When the Global North Catches a Cold, Africa Gets Pneumonia. What Will Happen With COVID-19? | Opinion

Sooner or later, we will defeat COVID-19. Immunity will develop among those, the vast majority, who survive it. Testing will reduce the need for wholesale self-isolation. Safe and effective treatments will be developed along with a vaccine. The virus, now running amok, will find the world less and less hospitable to its reproductive needs.

How many lives it will have taken or damaged in the interim is unknowable at this point. The losses, human and economic, look to be staggering: possibly millions of lives, certainly trillions of dollars. One of the many variables that will determine the final bill is how the pandemic plays out here in Africa—as well as other settings with dense urban populations, frail public health systems, inadequate infrastructure, widespread poverty and spotty governance.

If you need to wash your hands many times a day, it helps to have a tap close by and lots of soap. How do you self-isolate when you're sharing a shack with half a dozen or more family members representing multiple generations? To feed that family you have to go to work. How do you stay six feet from your fellow passengers in the packed minibus or from the driver of the boda-boda motorcycle that may be your only means of getting there?

It has been said that when the industrialized north catches a cold, Africa catches pneumonia. But what happens when it's the north that catches a highly infectious form of pneumonia, not only figuratively but quite literally, and gives it to Africa? We are about to find out.

No one can say we did not see this coming. In a TED talk he gave during the 2014-16 Ebola outbreak in West Africa, Bill Gates said: "If anything is going to kill 10 million people in the next decade it is likely to be a virus, not a war, not missiles but microbes." While we had invested billions in nuclear deterrence, the Microsoft founder continued, "we have invested very little in a system to stop an epidemic."

History is replete with prophets unheard and policymakers doggedly preparing for the last war rather than the one that is actually about to hit them. The novel coronavirus simply marched round our collective Maginot lines.

Coming after SARS and MERS and H1N1, Ebola, by far the most horrifying in its efficiency as a killing machine, should have been the wake-up call Gates wanted it to be. But, thanks to the extraordinary skill, resourcefulness and courage of local health workers and Medecins Sans Frontieres, it was largely contained away from urban areas and before it could cross oceans. Of the 11 patients treated for Ebola in the US during that outbreak, just one died. On the ground in Africa the death toll was 11310, terrible but not enough to shift our priorities decisively.

So now we are in the thick of a world war we should have seen coming but didn't. Is it going to end like World War I with a deeply flawed and non-inclusive Treaty of Versailles that does little more than guarantee another war, as Keynes warned at the time? Or will we try to build something lasting on the ashes—as statesmen did at the end of World War II, when they established a robust and wholly new global architecture around institutions like the United Nations, the World Bank and the International Monetary Fund, and when America launched the Marshall Plan?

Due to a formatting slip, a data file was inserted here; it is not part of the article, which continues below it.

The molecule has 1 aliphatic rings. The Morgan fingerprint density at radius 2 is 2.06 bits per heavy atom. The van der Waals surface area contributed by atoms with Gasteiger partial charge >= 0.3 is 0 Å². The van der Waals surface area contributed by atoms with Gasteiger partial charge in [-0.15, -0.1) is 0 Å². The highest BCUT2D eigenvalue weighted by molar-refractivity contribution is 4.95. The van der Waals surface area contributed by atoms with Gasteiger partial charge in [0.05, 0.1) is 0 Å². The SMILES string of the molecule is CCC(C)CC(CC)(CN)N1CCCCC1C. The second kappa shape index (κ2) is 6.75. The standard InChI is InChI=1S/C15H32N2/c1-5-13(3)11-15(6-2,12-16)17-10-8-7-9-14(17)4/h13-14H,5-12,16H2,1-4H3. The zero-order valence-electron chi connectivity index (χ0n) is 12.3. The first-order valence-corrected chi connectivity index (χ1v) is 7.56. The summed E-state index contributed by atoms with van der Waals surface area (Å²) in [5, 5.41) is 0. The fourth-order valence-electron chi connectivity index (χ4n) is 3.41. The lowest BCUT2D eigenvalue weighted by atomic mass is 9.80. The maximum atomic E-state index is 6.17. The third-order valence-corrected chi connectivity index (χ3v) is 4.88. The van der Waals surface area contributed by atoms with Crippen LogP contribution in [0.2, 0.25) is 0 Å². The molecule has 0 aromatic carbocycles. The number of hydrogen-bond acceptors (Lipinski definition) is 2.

The COVID-19 crisis is about much more than a virus. It's about how we live together in a shrinking and increasingly crowded and interconnected biosphere when a virus on one side of the planet can, in a few hours, show up and trigger a pandemic on the other side—even before a single symptom is evident.

Integrating Africa's fragile markets and strengthening her weak systems into our highly interdependent global economy stand to benefit everyone. Failing to do so will make everyone poorer.

Let me stress that this is true about every region. Politics in Europe have been convulsed by migrations triggered by poverty, misrule, environmental degradation and conflict thousands of miles from Europe's borders. Our own politics have been poisoned because our wealth and stability make us seem like a promised land to millions caught in failing states to our south. It has not helped that in an interconnected yet deeply unequal world of containerized trade and instant communications, our workers have found themselves having to compete with workers willing to be employed for a fraction of an American living wage.

COVID-19, like climate change, is trying to tell us something. Its message is that our survival as a species depends on us not building walls against each other, or calling each other names or whipping up fevered nationalism to win elections. It demands that we recognize that we are mutually dependent like never before in our history and act accordingly.

Rosa Whitaker is a former Assistant US Trade Representative for Africa and career US Diplomat, currently residing in Ghana. She is the president of The Whitaker Group, a transaction advisory and project development firm focused on Africa.

The views expressed in this article are the author's own.​​​​​